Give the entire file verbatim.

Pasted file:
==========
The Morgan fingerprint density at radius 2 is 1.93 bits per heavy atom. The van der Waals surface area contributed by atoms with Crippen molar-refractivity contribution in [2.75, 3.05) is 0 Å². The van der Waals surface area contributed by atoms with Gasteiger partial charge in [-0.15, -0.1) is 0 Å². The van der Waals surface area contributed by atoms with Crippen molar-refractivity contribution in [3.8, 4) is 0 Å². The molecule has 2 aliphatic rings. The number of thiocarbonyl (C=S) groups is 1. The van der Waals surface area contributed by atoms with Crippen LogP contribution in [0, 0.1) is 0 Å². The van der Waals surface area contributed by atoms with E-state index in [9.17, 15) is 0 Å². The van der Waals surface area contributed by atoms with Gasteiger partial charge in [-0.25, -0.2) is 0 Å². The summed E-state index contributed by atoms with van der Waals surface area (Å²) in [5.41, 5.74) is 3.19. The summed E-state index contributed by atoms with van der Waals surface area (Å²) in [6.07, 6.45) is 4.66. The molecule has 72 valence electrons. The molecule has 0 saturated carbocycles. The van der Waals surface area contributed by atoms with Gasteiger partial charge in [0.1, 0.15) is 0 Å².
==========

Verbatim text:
The Morgan fingerprint density at radius 2 is 1.93 bits per heavy atom. The van der Waals surface area contributed by atoms with Crippen molar-refractivity contribution in [2.75, 3.05) is 0 Å². The van der Waals surface area contributed by atoms with Gasteiger partial charge in [-0.15, -0.1) is 0 Å². The van der Waals surface area contributed by atoms with Crippen molar-refractivity contribution in [3.8, 4) is 0 Å². The molecule has 2 aliphatic rings. The number of thiocarbonyl (C=S) groups is 1. The van der Waals surface area contributed by atoms with Crippen LogP contribution in [0, 0.1) is 0 Å². The van der Waals surface area contributed by atoms with E-state index in [9.17, 15) is 0 Å². The van der Waals surface area contributed by atoms with Gasteiger partial charge in [-0.25, -0.2) is 0 Å². The summed E-state index contributed by atoms with van der Waals surface area (Å²) in [5.41, 5.74) is 3.19. The summed E-state index contributed by atoms with van der Waals surface area (Å²) in [6.07, 6.45) is 4.66. The molecule has 72 valence electrons. The molecule has 0 saturated carbocycles. The van der Waals surface area contributed by atoms with Gasteiger partial charge in [0.1, 0.15) is 0 Å².